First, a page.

Virtual Reality is gaining attraction in Nursing and other Medical Education programs
Virtual reality has been met with mixed reviews in the aspect of higher education, but it has not been adopted in the fields of nursing and healthcare. In these areas, VR technology is providing students with hands-on experience in high-risk scenarios.
Walter Greenleaf, a neuroscientist hailing from Stanford University emphasizes that the use of virtual reality tools has become common in the medical and mental health sectors. For instance, these technologies can simulate scenarios where practitioners must deliver challenging news to patients, enhancing their social and emotional competence.
The applications of AR and VR are so extensive that it's almost easier to list where they haven't been used. Veterans Administration has implemented these technologies across more than 160 sites, training over 2,000 clinicians. This adoption cuts across aiding neuro-rehabilitation for traumatic brain injuries to addressing anxiety, post-traumatic stress, and addiction, as well as treating conditions like conduct disorder.
Certain AR and VR programs are used at familiarizing health science students with various medical devices and tools which enables them to gain familiarity before entering the field. This removes the need for extensive travel and weekend training sessions, allowing individuals to learn from the comfort of their homes or clinics, thanks to a vast library of applications.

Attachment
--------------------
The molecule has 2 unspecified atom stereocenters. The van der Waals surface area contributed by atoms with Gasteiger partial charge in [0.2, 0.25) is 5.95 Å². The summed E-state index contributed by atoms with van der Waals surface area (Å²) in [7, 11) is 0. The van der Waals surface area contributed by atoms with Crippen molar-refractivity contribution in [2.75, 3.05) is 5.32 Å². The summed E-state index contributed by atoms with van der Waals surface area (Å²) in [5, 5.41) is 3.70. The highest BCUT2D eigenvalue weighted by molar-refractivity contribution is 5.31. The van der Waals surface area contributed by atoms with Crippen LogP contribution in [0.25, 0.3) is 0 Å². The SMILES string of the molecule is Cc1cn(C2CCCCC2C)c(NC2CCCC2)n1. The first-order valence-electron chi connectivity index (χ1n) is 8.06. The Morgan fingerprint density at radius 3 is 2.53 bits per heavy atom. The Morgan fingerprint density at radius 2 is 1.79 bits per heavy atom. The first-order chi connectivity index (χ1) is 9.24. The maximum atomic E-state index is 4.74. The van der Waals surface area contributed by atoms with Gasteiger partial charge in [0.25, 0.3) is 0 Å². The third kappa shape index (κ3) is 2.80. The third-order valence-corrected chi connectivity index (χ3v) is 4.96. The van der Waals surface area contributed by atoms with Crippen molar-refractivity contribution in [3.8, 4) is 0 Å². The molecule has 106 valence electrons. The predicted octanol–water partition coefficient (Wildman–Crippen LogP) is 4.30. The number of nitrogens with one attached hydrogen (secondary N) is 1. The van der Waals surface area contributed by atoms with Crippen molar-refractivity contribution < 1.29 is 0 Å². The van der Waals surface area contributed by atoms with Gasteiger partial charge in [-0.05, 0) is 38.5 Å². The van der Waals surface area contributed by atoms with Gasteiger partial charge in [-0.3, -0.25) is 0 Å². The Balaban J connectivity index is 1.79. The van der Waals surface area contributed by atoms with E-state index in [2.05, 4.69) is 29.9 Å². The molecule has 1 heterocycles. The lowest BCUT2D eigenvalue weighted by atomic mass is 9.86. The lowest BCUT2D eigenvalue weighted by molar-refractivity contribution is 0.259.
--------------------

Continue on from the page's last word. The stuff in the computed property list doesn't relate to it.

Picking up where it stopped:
The shift towards AR and VR tools into nursing and health science training has been in progress for a few years. These technologies enable practitioners to serve more patients regardless of geographical constraints and offer students the chance to prepare for working with diverse patient populations and confronting medical challenges.
The healthcare has always been a promising space for VR, with applications ranging from surgical and technical training to non-surgical procedural training, including triage and teamwork-related exercises.
With increasing interest from medical students, researchers at the University of California-San Francisco (UCSF) School of Nursing have recently unveiled a program aimed at assessing the effectiveness of VR tools in training advanced-practice nursing students. This not only builds confidence but also enhances students' abilities in handling real-world medical situations.
The availability of tools equipped with libraries of cases allows students to experience scenarios they may not have encountered in person, thereby preparing them for real-life situations.
Virtual Reality enables high-stakes or sensitive procedures to be practiced extensively, ensuring students are thoroughly prepared when they encounter such situations in their professional careers.